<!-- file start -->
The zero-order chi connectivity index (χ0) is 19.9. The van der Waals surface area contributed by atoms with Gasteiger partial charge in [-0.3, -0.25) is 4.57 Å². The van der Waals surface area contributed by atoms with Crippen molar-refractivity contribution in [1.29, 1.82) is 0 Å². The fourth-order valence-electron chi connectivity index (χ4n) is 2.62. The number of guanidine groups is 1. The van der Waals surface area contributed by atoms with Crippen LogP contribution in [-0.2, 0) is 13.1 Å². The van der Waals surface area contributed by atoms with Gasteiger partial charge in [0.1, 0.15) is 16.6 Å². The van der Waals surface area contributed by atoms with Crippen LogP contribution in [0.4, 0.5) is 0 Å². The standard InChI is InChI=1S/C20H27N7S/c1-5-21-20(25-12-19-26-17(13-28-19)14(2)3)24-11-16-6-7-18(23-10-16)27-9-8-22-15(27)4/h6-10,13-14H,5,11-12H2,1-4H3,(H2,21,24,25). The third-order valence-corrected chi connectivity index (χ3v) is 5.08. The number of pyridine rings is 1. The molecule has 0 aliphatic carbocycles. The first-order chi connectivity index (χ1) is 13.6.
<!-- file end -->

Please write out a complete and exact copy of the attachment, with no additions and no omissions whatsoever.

The zero-order chi connectivity index (χ0) is 19.9. The van der Waals surface area contributed by atoms with Gasteiger partial charge in [-0.3, -0.25) is 4.57 Å². The van der Waals surface area contributed by atoms with Crippen molar-refractivity contribution in [1.29, 1.82) is 0 Å². The fourth-order valence-electron chi connectivity index (χ4n) is 2.62. The number of guanidine groups is 1. The van der Waals surface area contributed by atoms with Crippen LogP contribution in [-0.2, 0) is 13.1 Å². The van der Waals surface area contributed by atoms with Gasteiger partial charge in [0.1, 0.15) is 16.6 Å². The van der Waals surface area contributed by atoms with Crippen LogP contribution in [0.4, 0.5) is 0 Å². The standard InChI is InChI=1S/C20H27N7S/c1-5-21-20(25-12-19-26-17(13-28-19)14(2)3)24-11-16-6-7-18(23-10-16)27-9-8-22-15(27)4/h6-10,13-14H,5,11-12H2,1-4H3,(H2,21,24,25). The third-order valence-corrected chi connectivity index (χ3v) is 5.08. The number of pyridine rings is 1. The molecule has 0 aliphatic carbocycles. The first-order chi connectivity index (χ1) is 13.6.